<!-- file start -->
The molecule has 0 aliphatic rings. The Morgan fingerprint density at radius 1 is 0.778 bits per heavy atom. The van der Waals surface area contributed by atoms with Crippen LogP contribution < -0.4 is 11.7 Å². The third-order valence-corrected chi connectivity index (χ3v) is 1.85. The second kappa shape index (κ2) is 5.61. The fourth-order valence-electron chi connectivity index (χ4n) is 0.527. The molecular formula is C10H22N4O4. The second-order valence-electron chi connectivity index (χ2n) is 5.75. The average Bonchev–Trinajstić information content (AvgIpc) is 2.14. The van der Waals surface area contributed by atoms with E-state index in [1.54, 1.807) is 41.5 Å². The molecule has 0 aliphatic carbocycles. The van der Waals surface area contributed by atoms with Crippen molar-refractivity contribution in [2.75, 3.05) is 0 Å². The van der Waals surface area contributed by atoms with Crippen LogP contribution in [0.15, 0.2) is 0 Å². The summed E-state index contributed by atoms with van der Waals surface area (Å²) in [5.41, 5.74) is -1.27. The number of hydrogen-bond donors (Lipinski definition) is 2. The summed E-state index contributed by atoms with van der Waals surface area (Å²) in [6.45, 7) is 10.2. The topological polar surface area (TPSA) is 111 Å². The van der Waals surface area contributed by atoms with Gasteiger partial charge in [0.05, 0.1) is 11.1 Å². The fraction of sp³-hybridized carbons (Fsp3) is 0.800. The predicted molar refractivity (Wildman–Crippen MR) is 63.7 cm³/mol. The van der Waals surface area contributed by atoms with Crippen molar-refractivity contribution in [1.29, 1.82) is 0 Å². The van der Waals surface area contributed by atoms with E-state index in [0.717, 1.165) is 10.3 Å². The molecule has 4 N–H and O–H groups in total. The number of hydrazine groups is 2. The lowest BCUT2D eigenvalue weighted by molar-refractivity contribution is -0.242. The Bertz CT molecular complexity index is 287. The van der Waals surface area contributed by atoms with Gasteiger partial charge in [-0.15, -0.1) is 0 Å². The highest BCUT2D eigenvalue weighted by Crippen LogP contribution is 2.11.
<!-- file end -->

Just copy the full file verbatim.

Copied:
The molecule has 0 aliphatic rings. The Morgan fingerprint density at radius 1 is 0.778 bits per heavy atom. The van der Waals surface area contributed by atoms with Crippen LogP contribution < -0.4 is 11.7 Å². The third-order valence-corrected chi connectivity index (χ3v) is 1.85. The second kappa shape index (κ2) is 5.61. The fourth-order valence-electron chi connectivity index (χ4n) is 0.527. The molecular formula is C10H22N4O4. The second-order valence-electron chi connectivity index (χ2n) is 5.75. The average Bonchev–Trinajstić information content (AvgIpc) is 2.14. The van der Waals surface area contributed by atoms with E-state index in [1.54, 1.807) is 41.5 Å². The molecule has 0 aliphatic carbocycles. The van der Waals surface area contributed by atoms with Crippen molar-refractivity contribution in [2.75, 3.05) is 0 Å². The van der Waals surface area contributed by atoms with Crippen LogP contribution in [0.15, 0.2) is 0 Å². The summed E-state index contributed by atoms with van der Waals surface area (Å²) in [5.41, 5.74) is -1.27. The number of hydrogen-bond donors (Lipinski definition) is 2. The summed E-state index contributed by atoms with van der Waals surface area (Å²) in [6.45, 7) is 10.2. The topological polar surface area (TPSA) is 111 Å². The van der Waals surface area contributed by atoms with Gasteiger partial charge in [0.05, 0.1) is 11.1 Å². The fraction of sp³-hybridized carbons (Fsp3) is 0.800. The predicted molar refractivity (Wildman–Crippen MR) is 63.7 cm³/mol. The van der Waals surface area contributed by atoms with Crippen molar-refractivity contribution in [1.29, 1.82) is 0 Å². The van der Waals surface area contributed by atoms with E-state index in [0.717, 1.165) is 10.3 Å². The molecule has 4 N–H and O–H groups in total. The number of hydrazine groups is 2. The lowest BCUT2D eigenvalue weighted by molar-refractivity contribution is -0.242. The Bertz CT molecular complexity index is 287. The van der Waals surface area contributed by atoms with Gasteiger partial charge in [-0.15, -0.1) is 0 Å². The highest BCUT2D eigenvalue weighted by Crippen LogP contribution is 2.11.